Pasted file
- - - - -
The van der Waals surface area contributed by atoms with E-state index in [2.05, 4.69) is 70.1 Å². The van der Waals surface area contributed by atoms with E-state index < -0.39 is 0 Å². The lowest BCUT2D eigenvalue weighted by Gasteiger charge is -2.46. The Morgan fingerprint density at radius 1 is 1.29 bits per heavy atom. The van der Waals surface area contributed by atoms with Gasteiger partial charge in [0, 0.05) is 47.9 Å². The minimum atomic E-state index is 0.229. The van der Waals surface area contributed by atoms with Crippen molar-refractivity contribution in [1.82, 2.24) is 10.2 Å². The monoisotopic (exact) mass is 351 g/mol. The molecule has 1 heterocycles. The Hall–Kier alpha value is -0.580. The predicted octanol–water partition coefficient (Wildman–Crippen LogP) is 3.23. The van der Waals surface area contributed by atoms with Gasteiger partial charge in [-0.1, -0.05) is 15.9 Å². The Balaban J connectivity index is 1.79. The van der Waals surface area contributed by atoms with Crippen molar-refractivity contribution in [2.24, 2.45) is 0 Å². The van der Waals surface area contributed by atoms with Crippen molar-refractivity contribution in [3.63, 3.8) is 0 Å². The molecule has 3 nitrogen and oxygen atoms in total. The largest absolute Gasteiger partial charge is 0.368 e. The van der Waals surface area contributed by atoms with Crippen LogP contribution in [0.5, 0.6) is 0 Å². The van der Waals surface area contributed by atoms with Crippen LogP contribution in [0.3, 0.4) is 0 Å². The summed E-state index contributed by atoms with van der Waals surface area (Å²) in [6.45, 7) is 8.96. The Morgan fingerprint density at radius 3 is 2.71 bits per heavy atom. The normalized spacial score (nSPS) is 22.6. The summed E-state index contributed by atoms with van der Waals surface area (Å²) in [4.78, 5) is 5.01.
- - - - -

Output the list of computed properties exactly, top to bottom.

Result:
The van der Waals surface area contributed by atoms with E-state index in [2.05, 4.69) is 70.1 Å². The van der Waals surface area contributed by atoms with E-state index < -0.39 is 0 Å². The lowest BCUT2D eigenvalue weighted by Gasteiger charge is -2.46. The Morgan fingerprint density at radius 1 is 1.29 bits per heavy atom. The van der Waals surface area contributed by atoms with Gasteiger partial charge in [0, 0.05) is 47.9 Å². The minimum atomic E-state index is 0.229. The van der Waals surface area contributed by atoms with Crippen molar-refractivity contribution in [1.82, 2.24) is 10.2 Å². The monoisotopic (exact) mass is 351 g/mol. The molecule has 1 heterocycles. The Hall–Kier alpha value is -0.580. The predicted octanol–water partition coefficient (Wildman–Crippen LogP) is 3.23. The van der Waals surface area contributed by atoms with Gasteiger partial charge in [-0.1, -0.05) is 15.9 Å². The Balaban J connectivity index is 1.79. The van der Waals surface area contributed by atoms with Crippen molar-refractivity contribution in [2.24, 2.45) is 0 Å². The van der Waals surface area contributed by atoms with Crippen molar-refractivity contribution in [3.63, 3.8) is 0 Å². The molecule has 3 nitrogen and oxygen atoms in total. The largest absolute Gasteiger partial charge is 0.368 e. The van der Waals surface area contributed by atoms with Crippen LogP contribution in [0.5, 0.6) is 0 Å². The van der Waals surface area contributed by atoms with Crippen LogP contribution in [0.3, 0.4) is 0 Å². The summed E-state index contributed by atoms with van der Waals surface area (Å²) in [6.45, 7) is 8.96. The Morgan fingerprint density at radius 3 is 2.71 bits per heavy atom. The normalized spacial score (nSPS) is 22.6. The summed E-state index contributed by atoms with van der Waals surface area (Å²) in [4.78, 5) is 5.01.